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Mailman 2.0 – our future multiservice man!

Mailman 2.0 – our future multiservice man!

Mailman 2.0 – our future multiservice man!

The fortunes of the mail industry are shifting. The reality is that the mailman gets fewer and fewer letters to deliver each day. Is this an opportunity for mail organizations to leverage their strengths and assets and to shift their focus towards delivery services? Is the mailman of the future a qualified service provider, equipped with modern technology? Who are the front runners who have already made this happen?

The market is changing

It is evident that the mail market is changing. Letters and physical mail are declining, while digital communication alternatives are taking over. As this occurs around the globe, the speed of change varies, of course, between regions. In 2015, the share of total industry revenue represented by physical mail stood at 44.8 percent (Global Postal Industry Report 2016 key findings), indicating that physical mail remains important. In some countries, however, the decline is rapid. In Denmark, PostNord’s physical mail volume fell by 17 percent in 2016.

On the other hand, parcel delivery is increasing hastily in the Industry. The underlying growth engine is e-commerce. Over the past decade, global online retail sales have increased by more than 20 percent a year on average (Global Postal Industry Report 2016 key findings). The growing need for this type of delivery is of course positive for the mail industry. Nevertheless, it is also challenging for many mail organizations to comply with the cost and quality requirements demanded by consumers. One key reason is that they are not structured optimally to efficiently handle timely parcel deliveries (e.g. handling of unattended deliveries, same-day delivery, etc.).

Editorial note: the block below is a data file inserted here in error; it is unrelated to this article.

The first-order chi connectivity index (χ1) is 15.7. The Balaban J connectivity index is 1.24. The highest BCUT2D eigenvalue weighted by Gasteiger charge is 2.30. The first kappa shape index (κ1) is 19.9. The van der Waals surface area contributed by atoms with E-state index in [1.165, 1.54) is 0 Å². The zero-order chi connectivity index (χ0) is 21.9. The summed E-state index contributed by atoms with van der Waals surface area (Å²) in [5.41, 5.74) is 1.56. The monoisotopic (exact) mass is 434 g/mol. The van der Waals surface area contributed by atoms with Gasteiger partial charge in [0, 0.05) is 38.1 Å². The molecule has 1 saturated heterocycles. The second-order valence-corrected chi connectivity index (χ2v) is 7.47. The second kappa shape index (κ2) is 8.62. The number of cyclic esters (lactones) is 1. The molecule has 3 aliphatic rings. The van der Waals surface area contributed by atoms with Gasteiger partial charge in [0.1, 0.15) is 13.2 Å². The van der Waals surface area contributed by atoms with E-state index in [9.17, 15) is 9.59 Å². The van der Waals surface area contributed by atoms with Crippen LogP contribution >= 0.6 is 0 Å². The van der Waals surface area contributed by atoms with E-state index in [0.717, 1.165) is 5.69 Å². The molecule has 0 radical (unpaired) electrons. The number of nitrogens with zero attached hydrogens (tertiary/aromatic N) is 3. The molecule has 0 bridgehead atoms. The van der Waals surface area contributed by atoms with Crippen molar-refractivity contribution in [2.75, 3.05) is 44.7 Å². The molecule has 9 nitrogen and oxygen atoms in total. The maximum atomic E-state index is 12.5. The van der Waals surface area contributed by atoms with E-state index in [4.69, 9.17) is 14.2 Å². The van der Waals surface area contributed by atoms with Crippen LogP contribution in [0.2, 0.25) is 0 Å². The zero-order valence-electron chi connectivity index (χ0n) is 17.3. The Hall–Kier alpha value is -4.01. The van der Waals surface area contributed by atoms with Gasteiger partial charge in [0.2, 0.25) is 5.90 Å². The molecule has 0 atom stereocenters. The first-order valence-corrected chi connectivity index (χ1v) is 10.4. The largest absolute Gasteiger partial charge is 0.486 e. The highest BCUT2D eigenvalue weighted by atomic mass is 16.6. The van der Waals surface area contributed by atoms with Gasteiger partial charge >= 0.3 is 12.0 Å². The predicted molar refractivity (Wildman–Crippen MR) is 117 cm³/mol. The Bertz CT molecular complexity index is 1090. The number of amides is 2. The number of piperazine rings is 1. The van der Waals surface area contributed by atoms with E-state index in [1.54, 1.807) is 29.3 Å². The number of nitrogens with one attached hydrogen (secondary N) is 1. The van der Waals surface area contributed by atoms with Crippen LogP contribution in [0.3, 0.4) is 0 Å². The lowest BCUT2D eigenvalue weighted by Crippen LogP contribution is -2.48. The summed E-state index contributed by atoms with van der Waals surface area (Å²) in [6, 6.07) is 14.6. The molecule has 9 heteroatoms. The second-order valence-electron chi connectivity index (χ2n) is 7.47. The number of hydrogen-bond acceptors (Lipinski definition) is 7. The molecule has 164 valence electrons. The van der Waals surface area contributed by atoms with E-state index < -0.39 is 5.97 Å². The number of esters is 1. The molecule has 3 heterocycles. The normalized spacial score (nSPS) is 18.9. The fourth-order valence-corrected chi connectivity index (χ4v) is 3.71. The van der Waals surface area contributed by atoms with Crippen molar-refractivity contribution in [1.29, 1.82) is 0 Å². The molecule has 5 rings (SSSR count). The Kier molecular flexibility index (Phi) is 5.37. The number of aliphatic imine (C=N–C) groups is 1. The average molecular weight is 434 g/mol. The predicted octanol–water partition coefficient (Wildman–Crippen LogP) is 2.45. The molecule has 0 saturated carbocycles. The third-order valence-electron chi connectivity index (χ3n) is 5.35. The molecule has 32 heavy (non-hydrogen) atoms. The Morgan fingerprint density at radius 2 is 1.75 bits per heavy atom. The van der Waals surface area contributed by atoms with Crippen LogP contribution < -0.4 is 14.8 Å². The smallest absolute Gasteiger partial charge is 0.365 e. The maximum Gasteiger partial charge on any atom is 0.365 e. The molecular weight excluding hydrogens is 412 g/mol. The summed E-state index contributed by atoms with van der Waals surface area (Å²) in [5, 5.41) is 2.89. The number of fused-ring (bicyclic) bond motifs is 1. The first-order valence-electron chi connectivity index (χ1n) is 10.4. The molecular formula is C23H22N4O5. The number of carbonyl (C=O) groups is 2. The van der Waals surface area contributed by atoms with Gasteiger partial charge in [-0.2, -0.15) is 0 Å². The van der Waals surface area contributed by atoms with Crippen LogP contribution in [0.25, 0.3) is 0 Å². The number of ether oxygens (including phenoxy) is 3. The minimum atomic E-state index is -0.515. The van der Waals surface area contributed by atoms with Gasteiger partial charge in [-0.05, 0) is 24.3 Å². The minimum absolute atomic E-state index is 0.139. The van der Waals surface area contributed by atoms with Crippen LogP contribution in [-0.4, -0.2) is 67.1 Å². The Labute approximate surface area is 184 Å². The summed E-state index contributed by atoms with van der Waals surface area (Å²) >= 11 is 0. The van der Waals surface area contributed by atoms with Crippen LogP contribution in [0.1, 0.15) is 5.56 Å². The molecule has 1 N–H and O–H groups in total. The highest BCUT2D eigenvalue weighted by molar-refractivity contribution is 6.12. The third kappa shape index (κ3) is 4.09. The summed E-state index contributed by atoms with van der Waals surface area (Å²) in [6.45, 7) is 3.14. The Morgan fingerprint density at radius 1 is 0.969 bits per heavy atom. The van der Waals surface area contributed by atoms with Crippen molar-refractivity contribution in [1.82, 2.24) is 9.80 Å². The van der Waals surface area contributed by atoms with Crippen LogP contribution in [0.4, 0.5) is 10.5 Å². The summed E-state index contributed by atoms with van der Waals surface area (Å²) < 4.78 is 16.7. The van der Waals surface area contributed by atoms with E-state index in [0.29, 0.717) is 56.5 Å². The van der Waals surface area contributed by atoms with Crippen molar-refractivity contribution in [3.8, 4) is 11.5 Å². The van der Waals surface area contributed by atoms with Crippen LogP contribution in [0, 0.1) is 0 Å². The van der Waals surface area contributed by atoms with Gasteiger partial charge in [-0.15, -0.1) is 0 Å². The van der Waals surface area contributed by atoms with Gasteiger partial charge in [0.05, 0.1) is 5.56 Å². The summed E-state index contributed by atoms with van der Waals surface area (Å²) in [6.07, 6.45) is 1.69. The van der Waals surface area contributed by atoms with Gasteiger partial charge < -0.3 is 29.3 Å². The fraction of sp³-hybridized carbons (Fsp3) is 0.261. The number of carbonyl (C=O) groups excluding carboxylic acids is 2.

The conclusion is clear. A major part of the mail industry is in serious need of substantial change.

Opportunity to become a service company

Perhaps that sounds quite bad! Do all mail organizations really face such a bleak future? No, not at all. There are excellent opportunities for many mail companies to emerge as winners in this market situation. History has shown us many successful examples where companies and organizations have successfully transformed to meet changing market needs. Well-known transformation cases include:

  • IBM, which switched from hardware to IT services
  • Xerox, which transitioned from paper to toner, ink, software and printers
  • Nokia, which migrated from paper mills and rubber works to mobile phones
  • GE, which first produced the light bulb, but today manufactures gas turbines, hybrid locomotives, etc.
  • 3M, which progressed from making sandpaper to producing Post-It notes

In recent decades, the service sector has grown constantly and today we see a booming need for all kinds of services. Taking the characteristics of mail organizations into account, services could very well be a profitable business sector for them. A few aspects that make mail organizations suitable are:

  • Appropriate assets – mail organizations possess buildings, vehicles and service trained personnel that can be used for service production.
  • Similar processes – their current mail process is delivery, which is a kind of service
  • Trust – many mail organizations enjoy a considerable capital of trust that they could leverage. Who would you entrust your keys to, if the food being delivered could also be put in the fridge?

Leveraging new technology

Many mail organizations are well-positioned to become service companies. Today, however, a key ingredient for most service companies involves leveraging new technology. Mailman 2.0 is not just a mailman with a new assignment. Instead, delivery workers are equipped with the most up-to-date technology to manage their tasks efficiently. This will involve the Internet of Things, Big Data, Blockchain, drones, robots, smart algorithms, intelligent mobile applications, workflow tools and much more.

Just a fantasy?

Is this really happening? In the future, will we see mail organizations turning in to fully-fledged service companies? The fact is, it is already happening. Finnish Posti and Post New Zealand are two front runners that have already progressed far on their journeys towards becoming service companies. Posti has a very broad, service-defined mission statement. They say they shall help people in their everyday lives. Examples of innovative services include lawn-mowing, health checks for seniors, installation, security services, traffic monitoring, data collection and much more.

 

 

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